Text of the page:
I need to be honest about something with you all. A lot has been on my mind lately. To coherently bring it together for myself, I will share it all with you. Maybe writing will get it all put in one place.
But first, let me grab my pipe; it is time to go lunting. I have gained almost a thousand new followers since my last lunting article, and I would like to take this moment to recap a lunting. Lunting is merely taking a walk, with a tobacco pipe. It is a moment of quiet reflection.
Sometimes it can be hard to get the tobacco burning well, especially when it is overly moist. Usually, when I open a new pouch or tin, it is extremely moist. I will leave it open for a day or so and let it dry out.
Sometimes, like right now, I power through it with multiple lights.
It occurs to me that often life is that way. Sometimes, you get a chance to plan. You can prepare to make a difficult situation more manageable. Other times, you have to force your way through, striking the match to relight the fire that drives you. But let’s face it, always easy would get rather dull.
A pleasant treat
You know, lunting in September is not always the most enjoyable of times.
Here in south Mississippi, it is rather hot and humid. Walking outdoors invokes beads of sweat to the brow and after just a short walk, rivers of it flowing down your back. And the bugs; we have mosquitos big enough to carry off a small child, but the pipe smoke does help that a bit.
Nothing in life is easy, though. Frequently we are sweating through it like a September lunting trip. The heat of our lives is stressing us. We are having to sweat through it all the while fighting to keep this fire lit. But through it all, the sweet reward of the smoke.
It is a reminder that no matter how unpleasant your path is at the moment, somewhere, through the heat, the sweat, the struggle to burn, there is a sweet, pleasant treat to be found.
As I let the smoke roll around my mouth while I enjoy the flavors and slight bite, I am weirdly ok with the momentary discomfort that it brings.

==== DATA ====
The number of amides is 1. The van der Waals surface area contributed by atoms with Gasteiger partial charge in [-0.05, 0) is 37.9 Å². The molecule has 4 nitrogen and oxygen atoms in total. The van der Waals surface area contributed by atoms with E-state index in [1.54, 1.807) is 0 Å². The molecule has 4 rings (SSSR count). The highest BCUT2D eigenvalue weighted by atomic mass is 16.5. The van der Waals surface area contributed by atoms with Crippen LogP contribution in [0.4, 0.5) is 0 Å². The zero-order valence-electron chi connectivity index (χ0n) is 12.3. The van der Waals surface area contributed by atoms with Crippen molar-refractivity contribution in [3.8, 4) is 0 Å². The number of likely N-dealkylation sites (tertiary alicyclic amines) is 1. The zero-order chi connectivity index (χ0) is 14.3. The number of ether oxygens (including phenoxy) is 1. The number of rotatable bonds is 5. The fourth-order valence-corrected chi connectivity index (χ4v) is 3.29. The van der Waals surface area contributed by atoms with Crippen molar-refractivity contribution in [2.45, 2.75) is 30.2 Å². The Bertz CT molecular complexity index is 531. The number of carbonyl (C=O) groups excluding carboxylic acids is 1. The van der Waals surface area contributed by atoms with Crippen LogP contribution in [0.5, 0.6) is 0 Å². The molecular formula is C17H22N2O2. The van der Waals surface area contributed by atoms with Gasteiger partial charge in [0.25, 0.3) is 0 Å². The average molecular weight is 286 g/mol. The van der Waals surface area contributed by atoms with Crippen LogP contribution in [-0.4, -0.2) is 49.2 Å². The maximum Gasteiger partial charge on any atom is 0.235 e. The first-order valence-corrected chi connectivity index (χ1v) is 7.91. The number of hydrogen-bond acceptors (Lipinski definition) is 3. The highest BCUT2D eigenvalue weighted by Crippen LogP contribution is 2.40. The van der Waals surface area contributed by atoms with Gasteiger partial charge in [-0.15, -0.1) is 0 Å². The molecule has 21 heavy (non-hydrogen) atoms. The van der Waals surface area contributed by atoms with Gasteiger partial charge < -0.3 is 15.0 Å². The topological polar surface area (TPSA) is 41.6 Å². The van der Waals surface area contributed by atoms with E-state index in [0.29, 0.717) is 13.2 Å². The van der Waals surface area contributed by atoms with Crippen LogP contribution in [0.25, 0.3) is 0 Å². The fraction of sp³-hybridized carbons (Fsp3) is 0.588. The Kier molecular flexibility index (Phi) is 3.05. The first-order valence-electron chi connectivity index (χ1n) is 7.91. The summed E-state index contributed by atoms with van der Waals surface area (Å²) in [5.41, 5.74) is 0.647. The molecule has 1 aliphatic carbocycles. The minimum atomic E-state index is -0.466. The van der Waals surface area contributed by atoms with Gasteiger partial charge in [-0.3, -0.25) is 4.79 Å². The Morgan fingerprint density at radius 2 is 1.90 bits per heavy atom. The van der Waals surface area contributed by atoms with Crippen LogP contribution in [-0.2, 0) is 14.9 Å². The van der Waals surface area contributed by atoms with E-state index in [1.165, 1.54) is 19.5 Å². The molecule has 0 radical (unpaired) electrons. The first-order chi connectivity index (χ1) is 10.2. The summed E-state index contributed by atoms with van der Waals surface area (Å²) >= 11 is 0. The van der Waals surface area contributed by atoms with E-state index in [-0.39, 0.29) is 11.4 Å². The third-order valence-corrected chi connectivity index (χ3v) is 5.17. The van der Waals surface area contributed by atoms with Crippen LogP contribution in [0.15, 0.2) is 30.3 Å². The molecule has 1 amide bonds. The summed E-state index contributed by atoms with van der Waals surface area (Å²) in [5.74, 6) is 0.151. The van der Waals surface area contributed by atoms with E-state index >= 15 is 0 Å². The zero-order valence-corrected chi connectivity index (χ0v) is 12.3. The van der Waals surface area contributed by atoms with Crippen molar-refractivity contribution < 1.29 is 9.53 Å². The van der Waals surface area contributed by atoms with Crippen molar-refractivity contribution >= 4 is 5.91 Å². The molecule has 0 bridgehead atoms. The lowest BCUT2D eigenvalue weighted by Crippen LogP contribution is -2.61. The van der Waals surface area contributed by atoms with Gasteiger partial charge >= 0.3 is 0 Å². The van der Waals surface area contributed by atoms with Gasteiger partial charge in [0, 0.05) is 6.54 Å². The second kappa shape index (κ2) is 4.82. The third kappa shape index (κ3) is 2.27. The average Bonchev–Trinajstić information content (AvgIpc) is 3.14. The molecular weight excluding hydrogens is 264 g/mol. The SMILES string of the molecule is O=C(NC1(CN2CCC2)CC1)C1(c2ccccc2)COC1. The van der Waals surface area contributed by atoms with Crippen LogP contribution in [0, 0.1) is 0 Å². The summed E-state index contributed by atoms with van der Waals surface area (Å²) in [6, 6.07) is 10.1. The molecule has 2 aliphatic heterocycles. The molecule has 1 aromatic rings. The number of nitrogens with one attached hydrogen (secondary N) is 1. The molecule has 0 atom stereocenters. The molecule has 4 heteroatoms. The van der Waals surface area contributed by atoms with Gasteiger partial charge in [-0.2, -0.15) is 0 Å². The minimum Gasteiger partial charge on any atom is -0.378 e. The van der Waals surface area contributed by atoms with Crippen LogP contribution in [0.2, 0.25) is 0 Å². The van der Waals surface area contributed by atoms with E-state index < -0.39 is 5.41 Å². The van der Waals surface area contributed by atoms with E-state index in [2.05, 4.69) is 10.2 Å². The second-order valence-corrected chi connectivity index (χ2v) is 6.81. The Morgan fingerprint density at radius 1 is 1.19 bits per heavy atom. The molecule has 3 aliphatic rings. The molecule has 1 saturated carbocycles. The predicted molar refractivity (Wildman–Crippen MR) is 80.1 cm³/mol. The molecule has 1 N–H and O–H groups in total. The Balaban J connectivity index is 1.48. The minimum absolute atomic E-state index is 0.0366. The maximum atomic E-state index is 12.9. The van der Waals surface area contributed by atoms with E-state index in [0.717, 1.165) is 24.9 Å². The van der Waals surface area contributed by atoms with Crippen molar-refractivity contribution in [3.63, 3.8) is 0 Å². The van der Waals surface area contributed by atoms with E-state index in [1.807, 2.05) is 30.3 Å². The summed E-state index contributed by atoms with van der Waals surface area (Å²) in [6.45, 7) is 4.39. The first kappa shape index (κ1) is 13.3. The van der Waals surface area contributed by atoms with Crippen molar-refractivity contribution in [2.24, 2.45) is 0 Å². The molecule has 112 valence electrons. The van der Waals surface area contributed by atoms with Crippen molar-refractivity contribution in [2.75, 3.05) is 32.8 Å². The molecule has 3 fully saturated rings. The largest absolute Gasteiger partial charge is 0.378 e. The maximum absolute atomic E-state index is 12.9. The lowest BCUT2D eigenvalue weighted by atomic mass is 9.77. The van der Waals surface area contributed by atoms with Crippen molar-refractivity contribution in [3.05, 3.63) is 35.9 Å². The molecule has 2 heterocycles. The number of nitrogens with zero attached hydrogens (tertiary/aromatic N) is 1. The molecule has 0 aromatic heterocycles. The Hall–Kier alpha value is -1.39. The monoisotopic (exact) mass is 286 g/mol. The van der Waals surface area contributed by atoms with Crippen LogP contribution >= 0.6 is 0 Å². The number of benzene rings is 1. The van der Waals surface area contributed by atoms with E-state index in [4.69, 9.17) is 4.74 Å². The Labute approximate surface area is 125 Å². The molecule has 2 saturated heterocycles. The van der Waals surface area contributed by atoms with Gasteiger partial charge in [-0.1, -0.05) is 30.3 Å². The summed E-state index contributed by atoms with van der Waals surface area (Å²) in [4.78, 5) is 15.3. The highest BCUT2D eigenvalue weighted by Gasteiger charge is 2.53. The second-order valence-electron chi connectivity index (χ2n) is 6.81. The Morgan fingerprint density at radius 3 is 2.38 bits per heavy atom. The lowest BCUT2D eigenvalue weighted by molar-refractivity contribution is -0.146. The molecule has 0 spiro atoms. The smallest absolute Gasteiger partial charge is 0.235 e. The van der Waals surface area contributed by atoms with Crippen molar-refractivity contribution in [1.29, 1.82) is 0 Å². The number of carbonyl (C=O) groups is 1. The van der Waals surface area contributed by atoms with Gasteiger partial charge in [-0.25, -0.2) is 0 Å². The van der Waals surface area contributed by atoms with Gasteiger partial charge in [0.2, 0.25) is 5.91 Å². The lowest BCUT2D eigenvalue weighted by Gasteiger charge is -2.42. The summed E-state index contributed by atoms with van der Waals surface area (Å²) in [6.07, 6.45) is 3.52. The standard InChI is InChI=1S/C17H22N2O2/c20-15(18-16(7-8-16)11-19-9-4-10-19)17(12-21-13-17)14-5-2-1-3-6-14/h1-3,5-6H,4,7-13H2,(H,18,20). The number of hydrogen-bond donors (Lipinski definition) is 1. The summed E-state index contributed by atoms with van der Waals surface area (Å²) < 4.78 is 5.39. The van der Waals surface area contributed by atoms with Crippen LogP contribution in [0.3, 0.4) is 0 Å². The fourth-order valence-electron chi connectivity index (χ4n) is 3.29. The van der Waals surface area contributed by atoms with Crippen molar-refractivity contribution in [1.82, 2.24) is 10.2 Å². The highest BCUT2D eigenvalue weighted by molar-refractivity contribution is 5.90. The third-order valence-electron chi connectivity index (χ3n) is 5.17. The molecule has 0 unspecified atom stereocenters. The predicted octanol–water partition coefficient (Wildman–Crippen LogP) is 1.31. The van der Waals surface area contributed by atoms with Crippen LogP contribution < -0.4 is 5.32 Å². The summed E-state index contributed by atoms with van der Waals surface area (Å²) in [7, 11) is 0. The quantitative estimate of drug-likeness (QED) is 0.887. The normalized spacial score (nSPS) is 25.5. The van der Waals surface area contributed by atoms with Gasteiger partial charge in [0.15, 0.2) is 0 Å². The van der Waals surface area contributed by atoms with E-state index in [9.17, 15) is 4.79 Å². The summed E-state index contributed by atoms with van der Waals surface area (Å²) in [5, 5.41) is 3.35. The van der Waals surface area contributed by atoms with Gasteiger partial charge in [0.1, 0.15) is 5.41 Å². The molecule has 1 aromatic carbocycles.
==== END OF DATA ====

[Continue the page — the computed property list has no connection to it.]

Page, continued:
Exhaling the smoke through my nose brings an extra kick of flavor to the whole experience. While the smoke rolls and tumbles in the air, momentarily distracting you from everything else as your mind swirls with the vapor.
And then something happens, just as you least expect it, one more puff gets the tobacco burning bright. Finally, I get to smoke this effortlessly.
The same truth applies to our lives when we struggle and battle through something. A moment occurs when we realize it is suddenly easier.
You see, smoking a pipe is an art. The tobacco the paint, the pipe the brush, and your mind is the canvas on which it paints. The thoughts, the memories, sometimes, the most abstract visions fill your consciousness. I can paint my mind to reflect my needs, to reflect my emotions.
As you are walking, the smoke circles your head, exciting your senses. You see the swirls, smell the aroma, taste the leaf, feel the pipe’s heat, and hear your voice. That last one, this is something that few of us take the time to do. Hear our own voices.
The need for self-reflection is essential, possibly above all other needs for a man, or really anyone. If we cannot hear our voices, we have lost everything else. Our vision into our future dims, the world tastes bland, and our touch grows cold. Without our voice, we simply go numb.
In the moment
It is important to get lost in your thoughts from time to time. As I walk and smoke, my mind is now free to focus on itself. The miles fade behind me, I can walk farther, endure longer, and not even notice how much I’ve accomplished until suddenly, my pipe goes out—drawing me back into my current situations.
At this moment, I look around, sometimes unsure of how I arrived but enjoying the destination none the less. Like my pipe going out, that moment of pleasure that you are in will fade out as well. Bringing you back to the moment, allowing you to refocus your goals and take another step forward.
Far as my confession goes. I have already confessed it to you. Did you catch it? Was your mind clear enough to receive it? Or did you lose yourself in the journey? It is ok if you did, I do not blame you. Sometimes you have to get lost in order to find your way again. As for me? I am going to refill my pipe and head off back for home. I may lose myself on the way. After all, you cannot beat great tobacco.
Psalm 143:5, “I remember the days of old; I meditate on all that you have done; I ponder the work of your hands.
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